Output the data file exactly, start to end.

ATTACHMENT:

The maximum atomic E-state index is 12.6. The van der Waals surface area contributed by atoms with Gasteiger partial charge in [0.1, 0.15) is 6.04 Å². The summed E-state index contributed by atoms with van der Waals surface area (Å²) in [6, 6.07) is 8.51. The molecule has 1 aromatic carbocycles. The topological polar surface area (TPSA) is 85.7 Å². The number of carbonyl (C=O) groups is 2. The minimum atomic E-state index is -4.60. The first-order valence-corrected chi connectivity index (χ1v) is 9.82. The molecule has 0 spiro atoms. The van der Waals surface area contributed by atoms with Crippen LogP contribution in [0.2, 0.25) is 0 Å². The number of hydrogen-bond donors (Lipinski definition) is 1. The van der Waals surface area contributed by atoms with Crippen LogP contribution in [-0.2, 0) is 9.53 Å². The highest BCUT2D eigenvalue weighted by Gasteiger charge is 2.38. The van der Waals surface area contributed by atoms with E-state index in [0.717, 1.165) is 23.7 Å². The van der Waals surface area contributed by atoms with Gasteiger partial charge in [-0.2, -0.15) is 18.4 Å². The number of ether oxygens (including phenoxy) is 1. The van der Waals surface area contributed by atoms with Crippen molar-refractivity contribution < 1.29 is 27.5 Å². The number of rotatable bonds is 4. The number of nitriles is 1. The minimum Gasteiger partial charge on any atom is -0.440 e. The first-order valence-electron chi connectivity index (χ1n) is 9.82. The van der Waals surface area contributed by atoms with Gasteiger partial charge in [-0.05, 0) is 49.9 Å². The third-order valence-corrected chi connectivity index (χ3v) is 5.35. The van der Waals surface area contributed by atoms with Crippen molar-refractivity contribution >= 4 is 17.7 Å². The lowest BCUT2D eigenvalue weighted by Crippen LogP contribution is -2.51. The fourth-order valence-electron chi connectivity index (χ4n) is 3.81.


The maximum atomic E-state index is 12.6. The van der Waals surface area contributed by atoms with Gasteiger partial charge in [0.1, 0.15) is 6.04 Å². The summed E-state index contributed by atoms with van der Waals surface area (Å²) in [6, 6.07) is 8.51. The molecule has 1 aromatic carbocycles. The topological polar surface area (TPSA) is 85.7 Å². The number of carbonyl (C=O) groups is 2. The minimum atomic E-state index is -4.60. The first-order valence-corrected chi connectivity index (χ1v) is 9.82. The molecule has 0 spiro atoms. The van der Waals surface area contributed by atoms with Crippen LogP contribution in [0.2, 0.25) is 0 Å². The number of hydrogen-bond donors (Lipinski definition) is 1. The van der Waals surface area contributed by atoms with Crippen LogP contribution in [-0.2, 0) is 9.53 Å². The highest BCUT2D eigenvalue weighted by Gasteiger charge is 2.38. The van der Waals surface area contributed by atoms with E-state index in [0.717, 1.165) is 23.7 Å². The van der Waals surface area contributed by atoms with Gasteiger partial charge in [-0.2, -0.15) is 18.4 Å². The number of ether oxygens (including phenoxy) is 1. The van der Waals surface area contributed by atoms with Crippen molar-refractivity contribution < 1.29 is 27.5 Å². The number of rotatable bonds is 4. The number of nitriles is 1. The minimum Gasteiger partial charge on any atom is -0.440 e. The first-order valence-electron chi connectivity index (χ1n) is 9.82. The van der Waals surface area contributed by atoms with Gasteiger partial charge in [-0.05, 0) is 49.9 Å². The third-order valence-corrected chi connectivity index (χ3v) is 5.35. The van der Waals surface area contributed by atoms with Crippen molar-refractivity contribution >= 4 is 17.7 Å². The lowest BCUT2D eigenvalue weighted by Crippen LogP contribution is -2.51. The fourth-order valence-electron chi connectivity index (χ4n) is 3.81.